Background: The Gesell Institute of Child Development has observed that children go through a repeating sequence of six different stages with predictable changes in mood and behaviour in each. Ten Years includes just one stage. The behaviour observed in these stages reflects the qualities associated in tradition with the planets—in the case of Ten with Moon.
The developmental traits in these profiles represent only one aspect of children’s behaviour and may be masked, modified or intensified by other factors, both individual and environmental, such as temperament, gender related behaviours, high stress levels, over-stimulation, too much screen time or organic problems.
Note: If your child has turned this age but shows none of these behaviours, please read the previous age level, or just wait a few months, then read this again!
These profiles integrate the wonderful descriptions from the Gesell Institute of Child Development research and the ideas of Rudolf Steiner into my own research. Direct quotations from Gesell are in ‘single quote marks’ or indented.
View/download as pdf Ten
A stage with Moon qualities
The age of Ten is at the centre of childhood. It comes after the completion at Nine of four Gesell cycles of growth. Nine was a relatively serious, thoughtful, sensitive, responsible and loyal age, with qualities of a Saturn stage. Now a new Gesell cycle starts in Ten, and reflects different qualities, this time more associated with youthfulness, innocence and wholesome-ness; now they show goodness rather than wisdom, and breadth rather than depth. Tens are also more open, can be more intuitive, impressionable, receptive, adaptable and able to live in the present. These are all qualities associated with the Moon. Once again the planetary qualities add a helpful perspective to what we see in development.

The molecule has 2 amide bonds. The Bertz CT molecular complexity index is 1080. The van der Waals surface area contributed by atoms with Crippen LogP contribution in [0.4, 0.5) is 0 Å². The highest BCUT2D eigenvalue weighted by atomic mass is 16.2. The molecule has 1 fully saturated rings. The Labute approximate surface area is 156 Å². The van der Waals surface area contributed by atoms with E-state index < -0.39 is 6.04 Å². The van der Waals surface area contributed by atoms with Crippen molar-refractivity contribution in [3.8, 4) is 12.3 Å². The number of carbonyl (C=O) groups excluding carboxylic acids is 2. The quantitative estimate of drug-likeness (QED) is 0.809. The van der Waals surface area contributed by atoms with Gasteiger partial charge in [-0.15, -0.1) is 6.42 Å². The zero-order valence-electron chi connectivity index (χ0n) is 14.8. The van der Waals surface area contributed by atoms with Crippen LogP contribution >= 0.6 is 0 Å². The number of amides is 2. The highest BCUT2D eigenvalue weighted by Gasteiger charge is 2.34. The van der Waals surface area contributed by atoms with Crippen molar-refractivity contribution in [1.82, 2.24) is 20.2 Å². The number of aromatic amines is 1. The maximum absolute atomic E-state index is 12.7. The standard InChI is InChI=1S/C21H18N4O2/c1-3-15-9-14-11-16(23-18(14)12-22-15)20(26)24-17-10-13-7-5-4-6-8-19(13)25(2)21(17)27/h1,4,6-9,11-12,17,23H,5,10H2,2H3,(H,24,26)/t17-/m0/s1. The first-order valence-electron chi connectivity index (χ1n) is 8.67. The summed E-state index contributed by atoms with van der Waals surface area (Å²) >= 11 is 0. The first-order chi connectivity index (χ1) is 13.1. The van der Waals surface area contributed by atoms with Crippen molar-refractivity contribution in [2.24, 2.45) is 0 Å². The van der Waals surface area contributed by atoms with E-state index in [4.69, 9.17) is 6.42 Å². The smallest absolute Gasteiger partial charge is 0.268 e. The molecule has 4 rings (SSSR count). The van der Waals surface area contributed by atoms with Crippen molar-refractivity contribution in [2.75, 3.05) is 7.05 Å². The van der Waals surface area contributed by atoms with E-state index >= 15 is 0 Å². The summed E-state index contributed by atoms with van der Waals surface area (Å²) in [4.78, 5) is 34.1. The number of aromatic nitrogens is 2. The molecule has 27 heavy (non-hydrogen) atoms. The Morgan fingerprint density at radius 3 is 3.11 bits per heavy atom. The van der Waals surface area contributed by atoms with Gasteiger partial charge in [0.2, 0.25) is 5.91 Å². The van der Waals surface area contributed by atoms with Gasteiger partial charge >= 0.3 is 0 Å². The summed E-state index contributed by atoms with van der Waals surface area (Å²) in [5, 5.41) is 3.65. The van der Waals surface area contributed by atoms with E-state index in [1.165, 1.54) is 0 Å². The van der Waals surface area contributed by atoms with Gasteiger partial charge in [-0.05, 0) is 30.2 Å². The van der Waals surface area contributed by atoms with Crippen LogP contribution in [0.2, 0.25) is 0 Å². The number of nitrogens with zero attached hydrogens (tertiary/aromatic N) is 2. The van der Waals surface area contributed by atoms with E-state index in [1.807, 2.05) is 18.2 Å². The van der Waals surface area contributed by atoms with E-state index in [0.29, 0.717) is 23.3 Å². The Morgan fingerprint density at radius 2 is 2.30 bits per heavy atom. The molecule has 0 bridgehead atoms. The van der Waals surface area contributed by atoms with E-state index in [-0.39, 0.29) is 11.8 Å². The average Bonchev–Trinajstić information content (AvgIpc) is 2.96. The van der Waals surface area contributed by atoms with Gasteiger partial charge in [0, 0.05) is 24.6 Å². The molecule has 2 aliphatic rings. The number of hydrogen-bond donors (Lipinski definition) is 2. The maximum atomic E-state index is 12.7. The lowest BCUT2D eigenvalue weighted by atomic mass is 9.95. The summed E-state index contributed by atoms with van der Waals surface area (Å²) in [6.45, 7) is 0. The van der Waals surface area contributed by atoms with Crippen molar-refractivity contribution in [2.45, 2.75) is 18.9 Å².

Gesell researchers give us this wonderful description of Ten:
There’s nobody nicer than a ten-year-old….he loves life and shares it enthusiastically with those near and dear. The outstanding thing about the typical ten-year-old is a certain goodness, a smoothness, a friendliness, an acceptance of things as they are. He loves and admires his parents; enjoys friends; even accepts self as a comfortable person to be with. … The typical ten-year-old is at heart a very positive person—friendly, secure, outgoing, accepting, trusting of others…For this year, at least, things for most boys and girls have reached a wonderfully enjoyable state of equilibrium.
The emphasis in physical growth at Ten is now well established in the chest, circulation and respiratory system, in heart and lungs. Physically Tens are well coordinated and graceful. They show all the signs of healthy growth and strong life forces associated with the Moon—good appetite, good sleep, with fewer nightmares, more robust health and immune responses, joy and love of life. Even their facial gestures suggest rounded, abundant growth in their ‘tendency to pout or extend lips’ (compared to drawing in of lips at Nine). They take sheer delight in physical activity; their stamina is higher, but they also like quieter activity, like just ‘fooling around’. There is a wholesomeness and good heartedness in Ten.
Physically, developmental differences between the genders and within the same gender are becoming greater as some of the girls are showing the hormonal changes of puberty in the beginnings of breast development, with swelling behind the nipples. The time of the onset of puberty can be affected by many factors including genes, race, obesity, home environment, stress, food, even climate. After breast development begins, changes come on slowly; it can be two years between when the breast tissue in girls starts to change and actual first menstruation. Similarly with boys, though their hormonal changes begin up to a year later than in girls.